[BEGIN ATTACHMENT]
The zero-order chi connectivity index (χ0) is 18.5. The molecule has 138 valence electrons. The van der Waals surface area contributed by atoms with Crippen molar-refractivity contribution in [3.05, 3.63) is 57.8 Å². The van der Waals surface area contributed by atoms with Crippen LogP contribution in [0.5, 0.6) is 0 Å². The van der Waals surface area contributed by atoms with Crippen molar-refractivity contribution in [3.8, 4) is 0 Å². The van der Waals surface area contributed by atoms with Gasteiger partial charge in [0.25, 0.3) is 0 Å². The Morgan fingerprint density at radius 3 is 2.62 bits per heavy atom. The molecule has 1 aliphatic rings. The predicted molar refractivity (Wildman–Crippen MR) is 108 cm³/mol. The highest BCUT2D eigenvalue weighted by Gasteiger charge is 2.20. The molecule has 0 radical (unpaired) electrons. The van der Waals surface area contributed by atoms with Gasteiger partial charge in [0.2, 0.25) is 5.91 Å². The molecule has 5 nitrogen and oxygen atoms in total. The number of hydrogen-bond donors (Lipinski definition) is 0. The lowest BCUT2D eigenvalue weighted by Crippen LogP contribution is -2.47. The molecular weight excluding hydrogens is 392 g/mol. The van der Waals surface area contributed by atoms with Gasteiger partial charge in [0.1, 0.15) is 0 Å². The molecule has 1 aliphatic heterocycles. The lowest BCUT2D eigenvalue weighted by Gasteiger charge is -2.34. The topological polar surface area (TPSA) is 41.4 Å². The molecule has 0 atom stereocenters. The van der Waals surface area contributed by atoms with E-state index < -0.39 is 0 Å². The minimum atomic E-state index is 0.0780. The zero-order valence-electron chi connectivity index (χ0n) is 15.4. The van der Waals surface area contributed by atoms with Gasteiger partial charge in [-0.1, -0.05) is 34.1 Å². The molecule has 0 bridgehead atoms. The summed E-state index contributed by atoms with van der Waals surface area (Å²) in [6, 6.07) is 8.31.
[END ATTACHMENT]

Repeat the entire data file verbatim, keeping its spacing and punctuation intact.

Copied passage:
The zero-order chi connectivity index (χ0) is 18.5. The molecule has 138 valence electrons. The van der Waals surface area contributed by atoms with Crippen molar-refractivity contribution in [3.05, 3.63) is 57.8 Å². The van der Waals surface area contributed by atoms with Crippen LogP contribution in [0.5, 0.6) is 0 Å². The van der Waals surface area contributed by atoms with Crippen molar-refractivity contribution in [3.8, 4) is 0 Å². The van der Waals surface area contributed by atoms with Gasteiger partial charge in [0.25, 0.3) is 0 Å². The Morgan fingerprint density at radius 3 is 2.62 bits per heavy atom. The molecule has 1 aliphatic rings. The predicted molar refractivity (Wildman–Crippen MR) is 108 cm³/mol. The highest BCUT2D eigenvalue weighted by Gasteiger charge is 2.20. The molecule has 0 radical (unpaired) electrons. The van der Waals surface area contributed by atoms with Gasteiger partial charge in [0.2, 0.25) is 5.91 Å². The molecule has 5 nitrogen and oxygen atoms in total. The number of hydrogen-bond donors (Lipinski definition) is 0. The lowest BCUT2D eigenvalue weighted by Crippen LogP contribution is -2.47. The molecular weight excluding hydrogens is 392 g/mol. The van der Waals surface area contributed by atoms with Gasteiger partial charge in [0.1, 0.15) is 0 Å². The molecule has 1 aliphatic heterocycles. The lowest BCUT2D eigenvalue weighted by Gasteiger charge is -2.34. The topological polar surface area (TPSA) is 41.4 Å². The molecule has 0 atom stereocenters. The van der Waals surface area contributed by atoms with E-state index < -0.39 is 0 Å². The minimum atomic E-state index is 0.0780. The zero-order valence-electron chi connectivity index (χ0n) is 15.4. The van der Waals surface area contributed by atoms with Gasteiger partial charge in [-0.1, -0.05) is 34.1 Å². The molecule has 0 bridgehead atoms. The summed E-state index contributed by atoms with van der Waals surface area (Å²) in [6, 6.07) is 8.31.